Halloumi, a traditional Cypriot cheese known as Hellim in Turkish, is to be entered to the EU’s register of protected designations of origin, a move intended to promote unity on the divided island.
Usually made from goat and sheep’s milk, halloumi is currently only a registered trademark, giving it less protection from production made elsewhere.
Cypriot President Nicos Anastasiades in a tweet on Monday (29 March) hailed a “milestone day for #Halloumi/ #Hellim and our country”.
“A shield of protection is now in place. Significant prospects for increasing exports of our national product, to the benefit of all Cypriot producers, Greek and Turkish,” he wrote.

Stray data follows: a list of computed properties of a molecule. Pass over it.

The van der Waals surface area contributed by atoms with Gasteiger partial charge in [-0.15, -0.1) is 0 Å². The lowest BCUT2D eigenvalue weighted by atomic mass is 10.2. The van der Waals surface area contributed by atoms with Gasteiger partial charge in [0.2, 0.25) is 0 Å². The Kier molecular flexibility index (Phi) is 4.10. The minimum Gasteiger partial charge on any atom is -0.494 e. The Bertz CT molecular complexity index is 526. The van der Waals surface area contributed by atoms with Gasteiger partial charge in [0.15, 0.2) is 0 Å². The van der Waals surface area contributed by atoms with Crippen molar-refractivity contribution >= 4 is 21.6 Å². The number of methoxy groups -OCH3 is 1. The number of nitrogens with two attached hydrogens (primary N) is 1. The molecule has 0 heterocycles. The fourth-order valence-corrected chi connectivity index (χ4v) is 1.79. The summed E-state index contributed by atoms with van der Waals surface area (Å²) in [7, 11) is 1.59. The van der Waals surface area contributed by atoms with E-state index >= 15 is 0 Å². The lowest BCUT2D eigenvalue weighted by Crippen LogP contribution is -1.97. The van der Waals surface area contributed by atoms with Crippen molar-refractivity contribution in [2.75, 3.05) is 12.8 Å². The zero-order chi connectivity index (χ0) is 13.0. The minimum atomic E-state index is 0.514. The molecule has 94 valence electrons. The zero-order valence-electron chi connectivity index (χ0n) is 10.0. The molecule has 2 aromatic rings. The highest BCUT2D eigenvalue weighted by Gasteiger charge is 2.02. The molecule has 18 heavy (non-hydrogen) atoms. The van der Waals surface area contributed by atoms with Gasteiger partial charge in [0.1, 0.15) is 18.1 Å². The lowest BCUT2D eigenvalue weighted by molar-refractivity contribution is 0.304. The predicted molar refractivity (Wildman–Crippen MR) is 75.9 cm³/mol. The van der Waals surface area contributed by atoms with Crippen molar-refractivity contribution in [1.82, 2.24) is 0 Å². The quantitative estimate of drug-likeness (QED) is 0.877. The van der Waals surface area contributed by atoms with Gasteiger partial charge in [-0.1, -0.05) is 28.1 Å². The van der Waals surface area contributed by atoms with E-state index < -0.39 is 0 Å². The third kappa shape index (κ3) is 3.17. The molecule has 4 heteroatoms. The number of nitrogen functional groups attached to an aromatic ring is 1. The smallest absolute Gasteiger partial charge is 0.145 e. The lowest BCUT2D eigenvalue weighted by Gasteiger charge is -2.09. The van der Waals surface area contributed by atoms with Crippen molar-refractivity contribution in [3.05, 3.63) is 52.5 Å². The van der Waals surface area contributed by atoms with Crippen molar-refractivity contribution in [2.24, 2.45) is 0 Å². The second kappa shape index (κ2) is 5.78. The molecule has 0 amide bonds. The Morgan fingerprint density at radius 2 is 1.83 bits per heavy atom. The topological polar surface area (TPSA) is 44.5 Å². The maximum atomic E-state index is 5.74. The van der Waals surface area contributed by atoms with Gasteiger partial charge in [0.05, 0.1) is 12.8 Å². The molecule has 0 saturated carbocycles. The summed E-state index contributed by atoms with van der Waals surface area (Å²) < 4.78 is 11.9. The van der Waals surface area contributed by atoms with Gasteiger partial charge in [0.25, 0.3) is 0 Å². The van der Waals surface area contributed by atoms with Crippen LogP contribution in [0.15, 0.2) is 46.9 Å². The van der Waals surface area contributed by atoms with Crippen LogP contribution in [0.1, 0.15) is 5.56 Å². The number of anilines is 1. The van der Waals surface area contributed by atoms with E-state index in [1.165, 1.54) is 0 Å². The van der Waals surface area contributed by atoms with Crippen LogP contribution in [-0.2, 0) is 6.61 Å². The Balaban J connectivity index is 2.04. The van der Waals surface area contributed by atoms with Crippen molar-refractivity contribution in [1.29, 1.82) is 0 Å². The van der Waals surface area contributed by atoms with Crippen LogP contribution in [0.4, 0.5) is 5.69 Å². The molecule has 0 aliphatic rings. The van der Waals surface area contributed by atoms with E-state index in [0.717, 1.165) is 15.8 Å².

The designation, which was agreed by EU member states last week, means that only cheese made in Cyprus under specified conditions can be called halloumi, or hellim.
Its formal adoption and publication are now expected by mid-April, an EU spokeswoman told AFP on Tuesday.
“This is a historic achievement for Cyprus,” crowning “years of efforts”, said EU Health Commissioner Stella Kyriakides, herself a Cypriot.
Eaten as a salad or on a skewer, halloumi is often grilled or fried in olive oil, as cooking does not prevent it from retaining its firmness due to a high melting point.
In August 2020, Cyprus became the first country among the EU’s 27 member states to reject the ratification of the EU-Canada free trade agreement over concerns for the lack of legal protections for halloumi.
Bulgaria has been producing halloumi-type cheese, but has modified its name to avoid challenges in court.